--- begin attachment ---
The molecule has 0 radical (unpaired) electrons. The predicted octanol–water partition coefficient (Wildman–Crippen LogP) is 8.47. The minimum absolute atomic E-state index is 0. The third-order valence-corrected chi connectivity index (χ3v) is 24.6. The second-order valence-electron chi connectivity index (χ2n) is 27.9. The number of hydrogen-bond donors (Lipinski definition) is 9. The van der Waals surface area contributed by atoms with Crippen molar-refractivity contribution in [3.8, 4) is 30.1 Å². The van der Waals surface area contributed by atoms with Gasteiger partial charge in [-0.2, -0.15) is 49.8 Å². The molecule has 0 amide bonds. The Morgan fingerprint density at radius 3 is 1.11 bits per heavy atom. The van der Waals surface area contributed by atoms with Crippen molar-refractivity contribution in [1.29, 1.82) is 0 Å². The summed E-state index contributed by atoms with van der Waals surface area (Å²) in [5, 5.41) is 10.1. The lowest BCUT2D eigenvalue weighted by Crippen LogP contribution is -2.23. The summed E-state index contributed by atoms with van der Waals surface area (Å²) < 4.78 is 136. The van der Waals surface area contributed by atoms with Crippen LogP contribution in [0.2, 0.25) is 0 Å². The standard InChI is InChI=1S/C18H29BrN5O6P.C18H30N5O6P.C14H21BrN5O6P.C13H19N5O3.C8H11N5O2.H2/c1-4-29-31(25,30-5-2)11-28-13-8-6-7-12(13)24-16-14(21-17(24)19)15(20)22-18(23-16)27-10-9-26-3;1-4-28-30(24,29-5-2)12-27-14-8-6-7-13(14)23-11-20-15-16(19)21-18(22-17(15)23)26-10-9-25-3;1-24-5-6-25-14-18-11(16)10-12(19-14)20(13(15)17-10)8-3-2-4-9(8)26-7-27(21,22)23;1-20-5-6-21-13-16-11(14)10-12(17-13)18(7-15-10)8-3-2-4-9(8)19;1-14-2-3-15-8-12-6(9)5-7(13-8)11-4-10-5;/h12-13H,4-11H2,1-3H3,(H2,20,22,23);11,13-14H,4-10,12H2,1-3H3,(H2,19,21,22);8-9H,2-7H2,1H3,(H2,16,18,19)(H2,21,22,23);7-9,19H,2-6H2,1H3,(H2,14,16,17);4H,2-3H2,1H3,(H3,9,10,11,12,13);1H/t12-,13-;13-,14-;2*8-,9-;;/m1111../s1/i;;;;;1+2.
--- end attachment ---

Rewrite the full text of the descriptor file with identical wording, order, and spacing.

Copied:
The molecule has 0 radical (unpaired) electrons. The predicted octanol–water partition coefficient (Wildman–Crippen LogP) is 8.47. The minimum absolute atomic E-state index is 0. The third-order valence-corrected chi connectivity index (χ3v) is 24.6. The second-order valence-electron chi connectivity index (χ2n) is 27.9. The number of hydrogen-bond donors (Lipinski definition) is 9. The van der Waals surface area contributed by atoms with Crippen molar-refractivity contribution in [3.8, 4) is 30.1 Å². The van der Waals surface area contributed by atoms with Gasteiger partial charge in [-0.2, -0.15) is 49.8 Å². The molecule has 0 amide bonds. The Morgan fingerprint density at radius 3 is 1.11 bits per heavy atom. The van der Waals surface area contributed by atoms with Crippen molar-refractivity contribution in [1.29, 1.82) is 0 Å². The summed E-state index contributed by atoms with van der Waals surface area (Å²) in [5, 5.41) is 10.1. The lowest BCUT2D eigenvalue weighted by Crippen LogP contribution is -2.23. The summed E-state index contributed by atoms with van der Waals surface area (Å²) < 4.78 is 136. The van der Waals surface area contributed by atoms with Crippen LogP contribution in [0.2, 0.25) is 0 Å². The standard InChI is InChI=1S/C18H29BrN5O6P.C18H30N5O6P.C14H21BrN5O6P.C13H19N5O3.C8H11N5O2.H2/c1-4-29-31(25,30-5-2)11-28-13-8-6-7-12(13)24-16-14(21-17(24)19)15(20)22-18(23-16)27-10-9-26-3;1-4-28-30(24,29-5-2)12-27-14-8-6-7-13(14)23-11-20-15-16(19)21-18(22-17(15)23)26-10-9-25-3;1-24-5-6-25-14-18-11(16)10-12(19-14)20(13(15)17-10)8-3-2-4-9(8)26-7-27(21,22)23;1-20-5-6-21-13-16-11(14)10-12(17-13)18(7-15-10)8-3-2-4-9(8)19;1-14-2-3-15-8-12-6(9)5-7(13-8)11-4-10-5;/h12-13H,4-11H2,1-3H3,(H2,20,22,23);11,13-14H,4-10,12H2,1-3H3,(H2,19,21,22);8-9H,2-7H2,1H3,(H2,16,18,19)(H2,21,22,23);7-9,19H,2-6H2,1H3,(H2,14,16,17);4H,2-3H2,1H3,(H3,9,10,11,12,13);1H/t12-,13-;13-,14-;2*8-,9-;;/m1111../s1/i;;;;;1+2.